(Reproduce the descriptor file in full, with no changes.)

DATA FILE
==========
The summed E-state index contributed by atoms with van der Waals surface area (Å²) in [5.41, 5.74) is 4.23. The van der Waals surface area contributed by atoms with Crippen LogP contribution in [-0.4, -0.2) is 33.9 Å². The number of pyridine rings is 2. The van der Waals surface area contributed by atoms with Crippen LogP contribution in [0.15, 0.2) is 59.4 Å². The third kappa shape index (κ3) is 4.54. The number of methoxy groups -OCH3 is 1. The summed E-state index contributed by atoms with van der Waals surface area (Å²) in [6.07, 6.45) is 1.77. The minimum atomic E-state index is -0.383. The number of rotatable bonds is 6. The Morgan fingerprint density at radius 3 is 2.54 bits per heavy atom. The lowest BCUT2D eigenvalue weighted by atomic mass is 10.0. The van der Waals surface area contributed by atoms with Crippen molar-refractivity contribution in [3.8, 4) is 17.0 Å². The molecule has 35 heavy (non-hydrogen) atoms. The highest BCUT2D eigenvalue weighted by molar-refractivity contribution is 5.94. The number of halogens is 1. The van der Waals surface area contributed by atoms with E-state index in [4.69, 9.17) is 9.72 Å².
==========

The summed E-state index contributed by atoms with van der Waals surface area (Å²) in [5.41, 5.74) is 4.23. The van der Waals surface area contributed by atoms with Crippen LogP contribution in [-0.4, -0.2) is 33.9 Å². The number of pyridine rings is 2. The van der Waals surface area contributed by atoms with Crippen LogP contribution in [0.15, 0.2) is 59.4 Å². The third kappa shape index (κ3) is 4.54. The number of methoxy groups -OCH3 is 1. The summed E-state index contributed by atoms with van der Waals surface area (Å²) in [6.07, 6.45) is 1.77. The minimum atomic E-state index is -0.383. The number of rotatable bonds is 6. The Morgan fingerprint density at radius 3 is 2.54 bits per heavy atom. The lowest BCUT2D eigenvalue weighted by atomic mass is 10.0. The van der Waals surface area contributed by atoms with Crippen molar-refractivity contribution in [3.8, 4) is 17.0 Å². The molecule has 35 heavy (non-hydrogen) atoms. The highest BCUT2D eigenvalue weighted by molar-refractivity contribution is 5.94. The number of halogens is 1. The van der Waals surface area contributed by atoms with E-state index in [4.69, 9.17) is 9.72 Å².